As I mentioned in #2, verbal processing is a very important part of art therapy. During our training as art therapists, we learn to generate art therapy exercises tailored to each client. The art therapist focuses both on the client’s process of making art, as well as the product. The art therapist will talk through all of this information with the client. Click to learn more about a typical first art therapy session.

Finally, do not assume that an art therapist never engages in talk therapy. If you find that you have a good match with an art therapist, but feel less pulled to the art, talk to him or her about how you might structure the work in a way that meets your needs. I have some clients who use art every week, others who use it some sessions and not others, and a few who never or only occasionally use art. The goal in art therapy is to tune into you and what will best help you meet your goals.

For more art therapy myths busted, you can also hop over to art therapist, Sara Roizen’s blog, Art Therapy Spot, to see her Top 10 Art Therapy Myths.

 

Comments:

Still have questions or doubts about art therapy? Have I missed any myths that you want to address? Please share about it in the comments.

 

 

Copywrites: Paint chips: Copyright: <a href=’http://www.123rf.com/profile_lightwise’>lightwise / 123RF Stock Photo</a> Hippie van: Copyright: <a href=’http://www.123rf.com/profile_fleurdelys’>fleurdelys / 123RF Stock Photo</a> Magnifying glass: Copyright: <a href=’http://www.123rf.com/profile_fleurdelys’>fleurdelys / 123RF Stock Photo</a>

16 Comments

    • Amy Johnson Maricle

      HI Claudia:

      Welcome to the Maricle Counseling blog! Thanks so much for stopping in. I took a peek at your website and I just loved many of the images and quotes that you included, especially the Emily Dickenson quote about hope. So beautiful. Thank you for that. It is tricky trying to explain what we do – I always say it’s a bit like chocolate – you have to taste it to really know it. You have some lovely explanations on your website as well, thanks for sharing.

      All the Best to You,

      Amy

      Reply
  1. Shazia

    Thanks for this post Amy. I hope someone on the fence reads this and gives art therapy a try. I’ve had several of these thoughts, but thanks to you and other friends who are art therapists, I have given art therapy a try to wonderful, amusing, insightful results. Thank you for doing what you do!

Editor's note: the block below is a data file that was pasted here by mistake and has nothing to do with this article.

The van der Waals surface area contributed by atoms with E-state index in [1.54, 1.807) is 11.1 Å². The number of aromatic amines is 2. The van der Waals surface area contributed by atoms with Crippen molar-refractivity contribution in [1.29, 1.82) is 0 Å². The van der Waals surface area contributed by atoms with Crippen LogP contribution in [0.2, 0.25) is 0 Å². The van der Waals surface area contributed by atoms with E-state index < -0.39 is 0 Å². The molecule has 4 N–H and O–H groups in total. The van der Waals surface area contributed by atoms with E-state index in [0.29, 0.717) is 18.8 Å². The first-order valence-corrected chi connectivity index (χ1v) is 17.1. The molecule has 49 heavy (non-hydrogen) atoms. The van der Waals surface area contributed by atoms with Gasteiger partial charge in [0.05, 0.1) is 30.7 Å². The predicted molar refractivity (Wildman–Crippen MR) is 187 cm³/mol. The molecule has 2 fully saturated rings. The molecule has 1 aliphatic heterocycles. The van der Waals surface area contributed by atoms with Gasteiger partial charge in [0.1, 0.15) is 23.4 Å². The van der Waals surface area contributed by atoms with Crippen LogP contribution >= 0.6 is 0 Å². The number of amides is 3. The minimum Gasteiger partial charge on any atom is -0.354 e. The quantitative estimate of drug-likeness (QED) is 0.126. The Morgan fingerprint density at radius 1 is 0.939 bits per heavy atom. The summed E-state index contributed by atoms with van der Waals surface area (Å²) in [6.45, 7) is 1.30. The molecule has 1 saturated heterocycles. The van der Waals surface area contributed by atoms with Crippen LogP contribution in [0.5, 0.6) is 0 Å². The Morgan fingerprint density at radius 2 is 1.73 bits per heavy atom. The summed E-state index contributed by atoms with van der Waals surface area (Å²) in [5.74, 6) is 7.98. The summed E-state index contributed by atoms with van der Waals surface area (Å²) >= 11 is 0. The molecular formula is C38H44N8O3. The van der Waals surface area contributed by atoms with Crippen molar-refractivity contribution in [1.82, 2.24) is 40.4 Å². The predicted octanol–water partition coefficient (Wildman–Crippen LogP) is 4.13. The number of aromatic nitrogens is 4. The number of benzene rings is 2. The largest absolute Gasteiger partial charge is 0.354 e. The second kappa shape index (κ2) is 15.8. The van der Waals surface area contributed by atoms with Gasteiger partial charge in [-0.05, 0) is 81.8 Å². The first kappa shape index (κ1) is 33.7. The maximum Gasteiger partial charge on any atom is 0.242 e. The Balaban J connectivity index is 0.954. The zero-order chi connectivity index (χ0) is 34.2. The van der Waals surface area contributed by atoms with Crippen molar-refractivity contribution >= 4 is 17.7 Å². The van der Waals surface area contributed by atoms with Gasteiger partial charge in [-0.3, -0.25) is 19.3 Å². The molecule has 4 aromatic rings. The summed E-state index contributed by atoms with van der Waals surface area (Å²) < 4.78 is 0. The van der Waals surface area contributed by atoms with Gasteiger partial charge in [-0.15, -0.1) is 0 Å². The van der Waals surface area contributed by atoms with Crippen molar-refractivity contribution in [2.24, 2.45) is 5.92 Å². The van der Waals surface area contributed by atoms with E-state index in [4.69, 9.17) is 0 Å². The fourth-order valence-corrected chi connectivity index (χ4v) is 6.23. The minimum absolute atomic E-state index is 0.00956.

Reply
    • Amy Johnson Maricle

      HI Shazia:

      It’s amazing what we can “see” when it’s in 2D or 3D in front of us instead of inside of us, isn’t it? I feel like the distance you gain from your issues is one of the most important advantages in art therapy.

      Thanks for all YOU do to help us breathe and slow down.

      Amy

      Reply
  2. Jodi Hickenlooper

    This is a great post Amy! As I was reading I found that I tend to believe some of these myths myself, particularly #3 … my artistic skills are almost non-existent. A blank piece of paper and some crayons or markers can be very intimidating. Making a collage seems much more approachable 🙂 Thank you for debunking some misconceptions about Art Therapy!

    Reply
    • Amy Johnson Maricle

      Hi Jodi:

      Thank you so much for your comment. I am comfortable with art, but I always remind myself how uncomfortable I feel with math, for instance, and try to remember that’s how some people feel about art. Your comment is interesting because as an art therapist, when someone says that their art skills are almost “non-existent,” I know they will find a medium that helps them unload, explore their feelings, and see things in a new way. When someone walks in the door, I hold these dual truths: the client is intimidated about making art because they believe that they need “special talent,” and I know they will surprise themselves with what they create. It’s often a process of breaking things down into manageable pieces, like with the collage.

      Art therapy is also a fabulous way to practice safe risk taking. It’s scary and intimidating for some people, but it’s a safe way to practice overcoming challenges and proving to yourself that you can do it. It’s also great for practicing not being “good” at something. Who said that you should only engage in something if you are good at it? Sometimes an activity is about the doing, not the outcome, and sometimes when you let the outcome go, it turns out far better than expected. It’s funny how that works, isn’t it?
      All the Best,
      Amy

      Reply
  3. Roisin Gracie

    Hey there – I realise this is an old post but I just wanted to say I enjoyed reading it. It shows that art therapy isn’t “hippy-dippy” and actually requires alot of brains – and I like the fact that you can do something practical such as helping other people with your skill.